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Priest condemns religious punishments
Whipping to death of Bangladesh teen in fatwa sparks outrageThree of the four men suspected of killing 14-year-old Hena Begum
- ucanews.com reporter, Dhaka
- February 3, 2011
â€śEven though fatwas are banned in the country, people in rural areas still suffer from what is a serious violation of human rights,â€ť said Father Albert Thomas Rozario, a lawyer and secretary of the Episcopal Commission for Justice and Peace.
â€śPeople need to be aware that prevailing laws in the country donâ€™t allow punishment according to Islamic laws,â€ť he told ucanews.com.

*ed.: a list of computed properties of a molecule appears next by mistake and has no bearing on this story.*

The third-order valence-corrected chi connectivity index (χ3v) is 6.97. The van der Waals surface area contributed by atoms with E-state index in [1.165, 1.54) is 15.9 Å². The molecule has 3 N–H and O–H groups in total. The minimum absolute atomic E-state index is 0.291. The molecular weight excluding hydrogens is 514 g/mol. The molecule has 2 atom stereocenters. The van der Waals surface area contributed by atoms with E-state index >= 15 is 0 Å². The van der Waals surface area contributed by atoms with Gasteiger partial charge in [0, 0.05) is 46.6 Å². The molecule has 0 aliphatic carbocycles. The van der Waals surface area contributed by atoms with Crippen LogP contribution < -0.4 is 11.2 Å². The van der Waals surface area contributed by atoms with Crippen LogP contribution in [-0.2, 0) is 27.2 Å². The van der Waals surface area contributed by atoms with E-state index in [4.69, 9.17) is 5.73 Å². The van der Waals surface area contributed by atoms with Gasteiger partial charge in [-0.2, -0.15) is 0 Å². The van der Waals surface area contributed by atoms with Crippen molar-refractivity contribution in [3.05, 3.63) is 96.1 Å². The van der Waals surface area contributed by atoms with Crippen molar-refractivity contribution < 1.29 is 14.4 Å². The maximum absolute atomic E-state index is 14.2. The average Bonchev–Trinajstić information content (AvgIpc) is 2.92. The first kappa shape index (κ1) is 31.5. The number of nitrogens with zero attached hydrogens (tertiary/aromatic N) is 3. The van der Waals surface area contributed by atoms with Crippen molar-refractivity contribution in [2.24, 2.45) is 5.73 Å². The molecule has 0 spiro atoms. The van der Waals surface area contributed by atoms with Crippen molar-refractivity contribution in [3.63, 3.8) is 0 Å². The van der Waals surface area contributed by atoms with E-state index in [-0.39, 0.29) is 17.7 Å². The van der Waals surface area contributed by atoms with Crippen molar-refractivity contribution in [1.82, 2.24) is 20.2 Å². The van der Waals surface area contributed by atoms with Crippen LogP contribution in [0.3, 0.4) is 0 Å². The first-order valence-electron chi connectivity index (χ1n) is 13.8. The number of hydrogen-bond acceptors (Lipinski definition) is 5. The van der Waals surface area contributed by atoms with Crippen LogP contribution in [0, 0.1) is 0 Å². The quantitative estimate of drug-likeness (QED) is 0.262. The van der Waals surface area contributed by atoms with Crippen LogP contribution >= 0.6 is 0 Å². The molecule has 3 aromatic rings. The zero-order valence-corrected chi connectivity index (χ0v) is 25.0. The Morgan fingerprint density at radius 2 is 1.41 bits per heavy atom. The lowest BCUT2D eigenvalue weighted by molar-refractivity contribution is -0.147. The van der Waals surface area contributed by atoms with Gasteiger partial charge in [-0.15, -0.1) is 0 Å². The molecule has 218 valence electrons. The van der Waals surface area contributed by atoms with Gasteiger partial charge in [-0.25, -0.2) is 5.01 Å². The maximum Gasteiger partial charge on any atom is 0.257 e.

Father Rozario was referring to the case of Hena Begum, 14, who was allegedly raped by her 40-year-old cousin on Jan. 30 in Shariatpur district in central Bangladesh.
The next day, a fatwa (corporal punishment in Islamic law) was issued at a village arbitration ordering her to receive 100 lashes. She lost consciousness during the punishment and later died in hospital.
Four men were later arrested in connection with the girlâ€™s death. Â The girlâ€™s father had accused 18 men of killing his daughter.
Meanwhile, district officials in Shariatpur have been ordered to explain why they failed to prevent the raped girl from being whipped to death.
Law enforcement agencies have also been ordered to submit a report to the High Court within three weeks detailing what steps they are taking to prevent future extra-judicial punishments.
Several human rights organizations have also expressed concern over the incident and demanded punitive action against fatwa imposers.
Violence against women in Bangladesh rising